Lawsuit over yard clutter threatens owner with loss of property

By Joe Beck

FRONT ROYAL — The years long legal battle between Warren County and resident Julia Souter churns on with Souter’s neighbors teaming up with the county to threaten her with loss of her property over money they contend she owes them.

Circuit Judge Dennis L. Hupp has set a bench trial for Oct. 27 at which the county and the Apple Mountain Lake South Property Owner’s Association will seek to force the sale of Souter’s house and 3 acres of land at 471 Apple Jack Circle near Linden.

The impending trial is the latest phase in a five-year duel over yard clutter on Souter’s property that county officials have deemed an eyesore and ordinance violation. Souter has gone to jail twice for failing to heed court orders to remove the debris, which has included appliances and inoperable vehicles.

Assistant county attorney Dan Whitten said the lawsuit filed by the neighborhood association and the county is based on a total of $37,000 to $40,000 Souter owes from unpaid neighborhood association dues and past county efforts to remove debris from her property.

The unpaid money has led to liens being placed on her property, Whitten said.

“The way it works is Judge Hupp will look to see if she can rent out the property for two years to cover the liens,” Whitten said. “Most likely that will not be the case, and the property will go to be sold on the courthouse steps, and the liens will be paid off at that point.”

The county and the neighborhood association are being represented by J. Daniel Pond III of Front Royal. Pond was out of his office Thursday and did not return a message seeking comment about the case.

Souter filed several motions responding to the lawsuit, one of them seeking a dismissal of the case and another asking Hupp to recuse himself. Hupp rejected all of her motions at a hearing on June 16.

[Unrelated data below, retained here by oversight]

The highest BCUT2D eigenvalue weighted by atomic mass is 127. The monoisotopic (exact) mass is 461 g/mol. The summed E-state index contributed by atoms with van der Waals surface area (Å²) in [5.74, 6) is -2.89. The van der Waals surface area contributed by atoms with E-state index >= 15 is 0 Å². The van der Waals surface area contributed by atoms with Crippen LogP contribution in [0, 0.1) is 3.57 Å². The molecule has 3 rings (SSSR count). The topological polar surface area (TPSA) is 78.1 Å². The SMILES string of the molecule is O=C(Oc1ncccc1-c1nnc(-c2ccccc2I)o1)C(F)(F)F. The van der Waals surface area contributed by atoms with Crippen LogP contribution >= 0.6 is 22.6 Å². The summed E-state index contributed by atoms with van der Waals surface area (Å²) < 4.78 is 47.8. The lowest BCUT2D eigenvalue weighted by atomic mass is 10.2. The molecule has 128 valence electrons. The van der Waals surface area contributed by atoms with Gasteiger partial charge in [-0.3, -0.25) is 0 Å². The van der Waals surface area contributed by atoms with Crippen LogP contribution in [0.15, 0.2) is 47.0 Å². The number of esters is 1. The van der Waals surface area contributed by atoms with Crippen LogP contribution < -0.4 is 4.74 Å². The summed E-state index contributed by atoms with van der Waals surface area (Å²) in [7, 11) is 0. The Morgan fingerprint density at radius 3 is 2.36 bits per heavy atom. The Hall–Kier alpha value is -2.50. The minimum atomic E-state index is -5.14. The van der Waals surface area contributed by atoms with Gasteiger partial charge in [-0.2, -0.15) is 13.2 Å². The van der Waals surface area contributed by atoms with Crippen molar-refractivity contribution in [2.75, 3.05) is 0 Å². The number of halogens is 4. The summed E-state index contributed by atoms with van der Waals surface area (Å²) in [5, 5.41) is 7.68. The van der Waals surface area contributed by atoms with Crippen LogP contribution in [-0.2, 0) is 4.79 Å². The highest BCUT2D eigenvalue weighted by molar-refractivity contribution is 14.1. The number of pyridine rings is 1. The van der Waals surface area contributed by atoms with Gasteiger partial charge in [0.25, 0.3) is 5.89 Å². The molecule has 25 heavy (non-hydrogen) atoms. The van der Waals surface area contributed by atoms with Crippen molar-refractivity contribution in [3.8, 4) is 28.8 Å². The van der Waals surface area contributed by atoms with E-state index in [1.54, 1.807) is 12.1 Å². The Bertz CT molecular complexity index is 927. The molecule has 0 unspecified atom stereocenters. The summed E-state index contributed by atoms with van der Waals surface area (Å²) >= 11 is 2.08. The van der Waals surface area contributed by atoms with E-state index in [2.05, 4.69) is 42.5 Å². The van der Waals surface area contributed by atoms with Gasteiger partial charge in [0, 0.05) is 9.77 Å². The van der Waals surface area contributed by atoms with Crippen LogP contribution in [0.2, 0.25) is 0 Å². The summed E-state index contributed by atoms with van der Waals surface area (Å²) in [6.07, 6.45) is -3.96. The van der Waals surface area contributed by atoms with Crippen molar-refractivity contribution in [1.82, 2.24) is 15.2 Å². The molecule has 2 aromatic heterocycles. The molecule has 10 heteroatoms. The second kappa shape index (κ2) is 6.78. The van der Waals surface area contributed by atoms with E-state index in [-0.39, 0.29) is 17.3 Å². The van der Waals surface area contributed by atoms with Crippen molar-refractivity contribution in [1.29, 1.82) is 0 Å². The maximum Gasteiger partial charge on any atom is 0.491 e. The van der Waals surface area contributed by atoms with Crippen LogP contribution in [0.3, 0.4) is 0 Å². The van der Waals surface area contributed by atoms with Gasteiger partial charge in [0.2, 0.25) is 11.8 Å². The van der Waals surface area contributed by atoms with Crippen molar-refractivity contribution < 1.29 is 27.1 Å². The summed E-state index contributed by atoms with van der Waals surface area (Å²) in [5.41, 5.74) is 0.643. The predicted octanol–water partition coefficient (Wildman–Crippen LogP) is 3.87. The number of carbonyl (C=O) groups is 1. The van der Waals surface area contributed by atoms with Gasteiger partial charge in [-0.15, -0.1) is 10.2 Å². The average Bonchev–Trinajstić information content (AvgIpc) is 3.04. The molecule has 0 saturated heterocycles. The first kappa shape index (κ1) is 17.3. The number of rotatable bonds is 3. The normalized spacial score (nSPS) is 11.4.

Another motion called the sums of money listed in the lawsuit complaint “a general misleading demand” and declared, “I am entitled to an exact accounting before this case goes to trial.”

Souter’s motion to dismiss denounced the liens imposed by the county on her property as “a result of illegal actions by the zoning administrators” of Warren County.

Souter claimed the cleanups cited by the county in the lawsuit “were performed without proper authorization” and “the charges properly are the responsibility of the county of Warren as well as the liability therefore for my losses.”

Whitten said there is still time for Souter to lift the threat to her future ownership of the property, but she must pay the money she owes.

“If she gets the money to pay off the liens, it will never be auctioned off on the courthouse steps,” Whitten said.

He added that any new owner of the property may have to initiate eviction proceedings against Souter if she continues living on the property after an auction.

Contact staff writer Joe Beck at 540-465-5137 ext. 142, or

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